Toronto Sun | 23Jun2005 | Peter Worthington


LAST THURSDAY, the House of Commons unanimously adopted an all-party Senate Committee report that will effectively make all Canadian citizens equal, and not first- and second-class.

At issue is citizenship revocation -- cabinet's right to strip certain naturalized Canadians of their citizenship and deport them if they might have misled or withheld pertinent information on entering Canada as immigrants.

By voting to accept the report, the Commons has essentially adopted it as their own, despite a number of absentee votes. This fall, legislation will likely be debated.

To any naturalized Canadian, this is an exceedingly important issue. It means they would have the same rights as native-born Canadians. It also means a handful of aging Ukrainian Canadians who came here after World War II, will not lose their citizenship and be deported, as the past Chretien and present Martin governments want.

Citizenship and Immigration Minister Joe Volpe has denied earlier news reports that deportation orders would proceed against the likes of Toronto's Wasyl Odynsky, Kitchener's Helmut Oberlander, Windsor's Michael Baumgartner and St. Catharines' Jacob Fast (who has Alzheimer's) -- all in their 80s except Fast, who is 94.

Hungarian-born Andrew Telegdi, Liberal MP for Kitchener-Waterloo, chairs the committee that heard 130 witnesses and depositions across Canada.

The present citizenship revocation law has been damned by the courts, but is supported by the Canadian Jewish Congress, which says changing the law will make it easier for war criminals to enter Canada. A key issue that will be disputed in proposed legislation, is replacing the "probability" clause with "beyond reasonable doubt" in assessing testimony. Currently, if a federal judge rules that a person "probably" withheld information about his wartime past, that person can be stripped of citizenship and ordered deported by cabinet, with no right of appeal or protection of the Charter of Rights and Freedoms.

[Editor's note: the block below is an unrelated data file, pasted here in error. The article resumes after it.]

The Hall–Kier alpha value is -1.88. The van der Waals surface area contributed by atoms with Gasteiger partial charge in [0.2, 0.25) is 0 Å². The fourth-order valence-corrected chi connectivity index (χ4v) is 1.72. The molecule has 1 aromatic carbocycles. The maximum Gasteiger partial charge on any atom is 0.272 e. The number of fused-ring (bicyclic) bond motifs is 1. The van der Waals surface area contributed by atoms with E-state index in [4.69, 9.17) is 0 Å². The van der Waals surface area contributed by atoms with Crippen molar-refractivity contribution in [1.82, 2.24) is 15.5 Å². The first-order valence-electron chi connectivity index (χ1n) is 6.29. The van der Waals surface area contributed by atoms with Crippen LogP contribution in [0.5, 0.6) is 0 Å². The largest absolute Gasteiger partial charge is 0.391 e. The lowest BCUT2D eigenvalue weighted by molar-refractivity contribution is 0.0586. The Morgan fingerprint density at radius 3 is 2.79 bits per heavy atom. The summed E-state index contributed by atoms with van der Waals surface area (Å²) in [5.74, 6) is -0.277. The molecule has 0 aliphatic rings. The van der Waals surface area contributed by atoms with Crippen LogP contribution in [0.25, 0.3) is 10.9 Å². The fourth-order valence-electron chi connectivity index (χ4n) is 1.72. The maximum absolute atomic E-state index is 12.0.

The new recommendation is that false representation or fraud must be proved "beyond a reasonable doubt" in a criminal court, with all the legal protections available under the Charter, and no limits on the right to appeal.

The fear that war criminals may benefit under a new act seems unreasonable. Those aging Ukrainians who were forced to work for the Nazis when they were teenagers in WWII are not war criminals. In fact, there's no suggestions they committed crimes against humanity or participated in war crimes -- just that they may not have revealed their wartime record.

When he was a lawyer for the Deschenes inquiry into war crimes, Justice Minister Irwin Cotler said there were hundreds of war criminals living in Canada, although none have been convicted.

The Telegdi committee -- and now the Commons -- feels citizenship revocation and deportation should only be done through a criminal court, and not be a political decision by cabinet.

When the Citizenship Act of 1947 was revised in 1977, several aspects were neglected, including not ensuring that children born in Canada to Canadians would not automatically lose their citizenship if their father changed nationality. That flaw is slowly being corrected, and in its way is as bad as making naturalized Canadians second-class by enabling cabinet to revoke citizenship and deport someone without due process, without appeal, and in secret without a lawyer.

Changes or amendments in legislation will likely result from parliamentary debate, but at least a majority in all parties agree changes are necessary.

Taking an overview, Canada owes an enormous debt to Andrew Telegdi for his persistence and principles. He resigned as parliamentary secretary to the immigration minister (Eleanor Caplan) over the revocation process.

One wonders if Trinidad-born Hedi Fry, demoted from the cabinet to parliamentary secretary to Joe Volpe, (and who has written a dissenting opinion to the Telegdi report) will likewise resign?

Don't bet on it.